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Chambéry

Coat of arms



Chambéry is located in France
Chambéry
Coordinates: 45°34′12″N 5°54′43″E / 45.57, 5.9118Coordinates: 45°34′12″N 5°54′43″E / 45.57, 5.9118
Country France
Region Auvergne-Rhône-Alpes
Department Savoie
Intercommunality Chambéry Métropole
Government
 • Mayor (2008–2014) (PS)
Area1 20.99 km2 (8.10 sq mi)
Population (January 2008[1])2 56,835
 • Rank 88th in France
 • Density 2,700/km2 (7,000/sq mi)
Time zone CET (UTC +1)
INSEE/Postal code 73065 / 73000
Elevation 245–560 m (804–1,840 ft)
(avg. 270 m or 890 ft)
Website www.chambery.fr
1 French Land Register data, which excludes lakes, ponds, glaciers > 1 km² (0.386 sq mi or 247 acres) and river estuaries. 2 Population without double counting: residents of multiple communes (e.g., students and military personnel) only counted once.

Chambéry (French pronunciation: [ʃɑ̃.be.ʁi]; Italian: Ciamberì; Piedmontese: Ciamberì; Arpitan: Chambèri) is a city in the department of Savoie, located in the Rhône-Alpes region in southeastern France.

It is the capital of the department and has been the historical capital of the Savoy region since the 13th century, when Amadeus V of Savoy made the city his seat of power.

Geography[edit | edit source]

Chambéry was founded at crossroads of ancient routes through the Dauphiné (Dôfenâ), Burgundy, Switzerland, and Italy, in a wide valley between the Bauges and the Chartreuse Mountains on the Leysse River. The metropolitan area has more than 125,000 residents, extending from the vineyard slopes of the Combe de Savoie, almost to the shores of the Lac du Bourget, the largest natural lake in France. The city is a major railway hub, at the midpoint of the Franco-Italian "Lyon-Turin Ferroviaire" rail link.

Chambéry is situated in the south-east of France, 523 km from Paris, 326 km from Marseille, 214 km from Turin, 100 km from Lyon and 85 km from Geneva. It is found in a large valley, surrounded by massif des Bauges to the east (dominated by le Nivolet, upon which la croix du Nivolet is found), le Mont Granier (Chartreuse) and la Chaîne de Belledonne to the south, la chaîne de l'Épine (the most southern mountain of the Jura) to the west and le lac du Bourget to the north.

The bordering towns of Chambéry are Barberaz, Bassens, Cognin, Jacob-Bellecombette, La Motte-Servolex, La Ravoire, Saint-Alban-Leysse and Sonnaz.

History[edit | edit source]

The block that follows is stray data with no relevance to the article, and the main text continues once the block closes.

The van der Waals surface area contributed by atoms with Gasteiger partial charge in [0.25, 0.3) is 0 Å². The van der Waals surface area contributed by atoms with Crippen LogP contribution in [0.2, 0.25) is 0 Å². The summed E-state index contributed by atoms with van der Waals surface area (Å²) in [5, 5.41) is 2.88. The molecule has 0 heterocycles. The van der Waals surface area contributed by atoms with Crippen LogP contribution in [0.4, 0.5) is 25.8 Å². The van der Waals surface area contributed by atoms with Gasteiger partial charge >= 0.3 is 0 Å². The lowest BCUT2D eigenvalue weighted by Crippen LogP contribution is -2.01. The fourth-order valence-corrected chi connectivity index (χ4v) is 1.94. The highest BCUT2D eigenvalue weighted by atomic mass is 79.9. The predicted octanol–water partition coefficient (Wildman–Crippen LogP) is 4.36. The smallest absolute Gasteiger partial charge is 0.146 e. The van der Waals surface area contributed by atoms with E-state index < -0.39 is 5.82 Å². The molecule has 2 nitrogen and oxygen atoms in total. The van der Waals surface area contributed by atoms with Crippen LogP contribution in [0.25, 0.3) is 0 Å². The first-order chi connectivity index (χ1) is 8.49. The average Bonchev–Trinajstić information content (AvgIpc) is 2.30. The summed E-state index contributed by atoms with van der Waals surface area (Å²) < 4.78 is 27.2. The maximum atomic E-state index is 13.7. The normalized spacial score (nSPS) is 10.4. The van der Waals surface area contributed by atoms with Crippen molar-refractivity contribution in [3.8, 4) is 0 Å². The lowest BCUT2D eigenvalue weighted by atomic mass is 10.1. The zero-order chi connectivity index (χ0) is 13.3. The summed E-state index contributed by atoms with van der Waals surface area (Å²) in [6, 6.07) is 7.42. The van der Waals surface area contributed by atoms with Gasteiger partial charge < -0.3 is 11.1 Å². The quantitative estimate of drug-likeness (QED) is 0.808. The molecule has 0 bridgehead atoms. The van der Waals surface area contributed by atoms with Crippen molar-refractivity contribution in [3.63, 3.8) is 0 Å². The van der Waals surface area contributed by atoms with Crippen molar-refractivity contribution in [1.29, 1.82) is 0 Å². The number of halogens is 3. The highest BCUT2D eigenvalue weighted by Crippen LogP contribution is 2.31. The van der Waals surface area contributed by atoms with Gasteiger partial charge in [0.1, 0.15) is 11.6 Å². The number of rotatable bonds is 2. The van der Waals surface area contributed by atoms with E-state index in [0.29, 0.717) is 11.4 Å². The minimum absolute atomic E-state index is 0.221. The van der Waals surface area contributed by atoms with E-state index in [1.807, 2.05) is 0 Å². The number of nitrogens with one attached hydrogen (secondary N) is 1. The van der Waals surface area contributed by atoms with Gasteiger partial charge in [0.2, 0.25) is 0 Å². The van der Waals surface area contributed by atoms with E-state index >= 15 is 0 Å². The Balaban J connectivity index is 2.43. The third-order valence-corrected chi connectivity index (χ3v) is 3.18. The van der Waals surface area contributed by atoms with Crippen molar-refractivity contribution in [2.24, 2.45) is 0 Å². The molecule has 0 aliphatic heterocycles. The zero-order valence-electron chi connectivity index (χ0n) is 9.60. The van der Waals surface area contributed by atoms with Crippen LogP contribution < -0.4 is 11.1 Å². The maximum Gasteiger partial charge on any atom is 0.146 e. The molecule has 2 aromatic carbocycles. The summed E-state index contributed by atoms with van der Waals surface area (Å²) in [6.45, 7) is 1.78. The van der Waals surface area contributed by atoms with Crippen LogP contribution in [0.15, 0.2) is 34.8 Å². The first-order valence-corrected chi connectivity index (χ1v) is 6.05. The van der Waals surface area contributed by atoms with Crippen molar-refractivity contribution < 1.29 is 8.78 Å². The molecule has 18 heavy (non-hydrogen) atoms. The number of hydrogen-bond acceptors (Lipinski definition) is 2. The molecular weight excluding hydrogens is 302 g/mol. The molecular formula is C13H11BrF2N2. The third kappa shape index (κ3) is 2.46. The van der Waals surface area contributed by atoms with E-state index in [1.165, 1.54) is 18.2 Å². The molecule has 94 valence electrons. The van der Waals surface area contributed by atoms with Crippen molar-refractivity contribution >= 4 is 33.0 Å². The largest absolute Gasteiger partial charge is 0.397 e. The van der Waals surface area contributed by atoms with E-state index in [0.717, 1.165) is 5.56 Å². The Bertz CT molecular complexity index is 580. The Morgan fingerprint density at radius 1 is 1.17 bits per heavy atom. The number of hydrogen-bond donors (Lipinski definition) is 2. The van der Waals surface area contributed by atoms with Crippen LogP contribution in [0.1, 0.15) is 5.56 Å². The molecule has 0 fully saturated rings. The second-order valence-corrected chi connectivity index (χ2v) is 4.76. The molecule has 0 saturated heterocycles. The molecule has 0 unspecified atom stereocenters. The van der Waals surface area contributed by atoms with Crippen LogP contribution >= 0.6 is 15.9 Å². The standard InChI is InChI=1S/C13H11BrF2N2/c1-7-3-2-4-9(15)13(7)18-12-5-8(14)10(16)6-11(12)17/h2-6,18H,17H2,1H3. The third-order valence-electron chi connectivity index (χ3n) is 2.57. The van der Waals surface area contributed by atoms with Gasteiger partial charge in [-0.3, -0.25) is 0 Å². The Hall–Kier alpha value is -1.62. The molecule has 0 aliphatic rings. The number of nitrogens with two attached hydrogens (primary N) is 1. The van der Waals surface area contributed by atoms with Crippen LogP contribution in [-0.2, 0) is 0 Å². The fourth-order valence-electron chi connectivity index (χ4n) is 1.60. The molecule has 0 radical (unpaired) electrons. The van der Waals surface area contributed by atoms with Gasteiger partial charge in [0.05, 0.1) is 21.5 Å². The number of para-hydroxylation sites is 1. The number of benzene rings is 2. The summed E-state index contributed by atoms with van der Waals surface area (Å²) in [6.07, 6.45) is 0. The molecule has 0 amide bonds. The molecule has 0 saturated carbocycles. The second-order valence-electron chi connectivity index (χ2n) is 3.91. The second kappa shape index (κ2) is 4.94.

The history of Chambéry is closely linked to the House of Savoy and was the Savoyard capital from 1295 to 1563. During this time, Savoy encompassed a region that stretched from Bourg-en-Bresse in the west, across the Alps to Turin, north to Geneva, and south to Nice. To insulate Savoy from provocations by France, Duke Emmanuel Philibert moved his capital to Turin in 1563, and, consequently, Chambéry declined.

France annexed the regions that formerly constituted the Duchy of Savoy west of the Alps in 1792; however, the former Duchy and Chambéry were returned to the rulers of the House of Savoy in Turin in 1815 following the defeat of Napoleon Bonaparte. The need for urban revitalization was met by the establishment of the Société Académique de Savoie in 1820, which was devoted to material and ethical progress, now housed in an apartment of the ducal Chateau. Chambéry and lands of the former Duchy, as well as The Duchy of Nice, were ceded to France by Piedmont in 1860, under the reign of Napoleon III.

Toponymy[edit | edit source]

The town known as Lemencum first changed its name in the Middle-Ages during the period that the Duc de Savoie erected his castle. It was called Camefriacum in 1016, Camberiaco in 1029, Cambariacum in 1036, and Cambariaco in 1044. In the next century, Cambariaco changed to Chamberium (1233), finally becoming Chamberi in 1603. The actual name supposedly comes from the Gaulois term camboritos (a ford situated in a curve). The Latin name cambarius, meaning beer brewer, may also explain the name. Another hypothesis is that the Gallo-Roman name Camberiacum suggests the idea of currency changing (cambium) or trade (camerinum : market), or perhaps, a room (camera) where the toll taxes are collected.

Main sights[edit | edit source]